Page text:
The late Professor Sidney Painter, in his history of the reign of king John, gives us some interesting figures on feudal tenure in England at the time of Magna Charta.
There were 197 lay baronies, plus 39 ecclesiastical, or 236 in all. The lay baronies were held by 45 barons who maintained 140 castles; thus a number of the barons held several baronies. The total of 236 was divided into 7,200 Knights fees or lordship – a Knight’s fee being a manor or a tenure (could be town property) with sufficient income to support a Knight. The figure given by some other historians of the time is about 6,500. Of the 45 barons, only 24 were in revolt; they were practically all related, and acted as a clan. The other 21 either remained neutral or were on the side of the King, and only interested in preserving their fiefs. The point is the baronage was not united against King John, and of the knightage only a small percentage was in revolt. As for the great mass of Englishmen, there was no national feeling in that age. Each man was bound by fealty to his lord and followed his banner, no matter how vacillating that might be.
We can see a parallel here with the American Revolution; the leaders in both instances represented a minority of the people, but with this difference – in the latter case the leaders were men of great character, high-minded, with a vision, concerned with creating a new order in society, in the former case they were, with one or two exceptions concerned chiefly in preserving their feudal privileges.
The historian William Stubbs in his “Constitutional History of England” writes in connection with the framing of Magna Charta ” So much of the fortunes of the Constitutions turns upon personal history, on the local, official, and family connection of the great men, that we cannot dismiss the subject without asking “Who were the men and what was their training? Who were the barons that now impose limits upon tyranny and place themselves in the vanguard of liberty? How have they come to sit in the seats and wield the swords of those whom so lately we saw arranged in feudal might against King and people?’.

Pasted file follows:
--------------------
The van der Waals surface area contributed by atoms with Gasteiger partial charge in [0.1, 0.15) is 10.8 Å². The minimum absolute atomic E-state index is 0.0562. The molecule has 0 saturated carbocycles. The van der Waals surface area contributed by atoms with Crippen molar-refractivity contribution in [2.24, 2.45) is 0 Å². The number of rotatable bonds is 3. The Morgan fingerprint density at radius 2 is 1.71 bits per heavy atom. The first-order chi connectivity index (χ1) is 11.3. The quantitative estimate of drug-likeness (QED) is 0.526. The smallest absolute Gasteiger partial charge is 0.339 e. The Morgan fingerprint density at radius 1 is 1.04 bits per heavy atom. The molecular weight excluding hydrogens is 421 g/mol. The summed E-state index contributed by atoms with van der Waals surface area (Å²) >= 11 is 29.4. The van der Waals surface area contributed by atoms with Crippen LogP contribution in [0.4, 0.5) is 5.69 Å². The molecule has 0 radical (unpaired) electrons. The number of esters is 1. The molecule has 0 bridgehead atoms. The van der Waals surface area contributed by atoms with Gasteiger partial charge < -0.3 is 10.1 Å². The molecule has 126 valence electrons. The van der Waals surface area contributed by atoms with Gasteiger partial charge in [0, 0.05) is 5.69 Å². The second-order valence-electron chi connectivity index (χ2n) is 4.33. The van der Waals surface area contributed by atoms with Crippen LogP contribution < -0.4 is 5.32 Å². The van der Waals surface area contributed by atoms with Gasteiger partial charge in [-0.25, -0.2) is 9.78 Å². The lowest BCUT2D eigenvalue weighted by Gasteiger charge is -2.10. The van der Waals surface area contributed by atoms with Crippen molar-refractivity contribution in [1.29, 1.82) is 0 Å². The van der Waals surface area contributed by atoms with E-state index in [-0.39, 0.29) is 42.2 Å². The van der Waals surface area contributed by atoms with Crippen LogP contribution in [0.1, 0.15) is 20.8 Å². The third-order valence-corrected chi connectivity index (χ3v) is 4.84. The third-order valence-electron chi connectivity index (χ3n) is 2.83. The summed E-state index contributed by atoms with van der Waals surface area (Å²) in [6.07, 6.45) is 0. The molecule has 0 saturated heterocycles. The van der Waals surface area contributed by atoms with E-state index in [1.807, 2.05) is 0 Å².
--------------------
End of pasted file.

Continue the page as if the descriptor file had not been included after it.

When one reads the many accounts of the twenty four barons, one is disappointed to discover little of that loftiness of mind, broad vision, which one would expect of the authors of the great document. There are but meager records about many of them; the above statement may be a misjudgment of some. But in any case one is forced to seek elsewhere for those virtues. The men who, one must believe were the framers of the document, or active in it’s authorship, were-. 1, Stephen Langton, Archbishop of Canterbury, later famous as an ecclesiastical jurist, author of “The Constitutions of Langton”; 2, William Marshall, the wisest and most capable man in England who remained the councilor of King John; 3, perhaps Roger Bogod, justiciar in King Richard’s reign, but alive in 1215- 4, Saher de Quincy, justiciar in the years 1211-1214, so he must have been consulted; 5, perhaps also William de Huntingfield who was a justice itinerant, although it does not follow he was learned in the law, or Richard de Montfichet, who, as the Royal Forester, may have been of influence in inserting the clauses dealing with forest laws.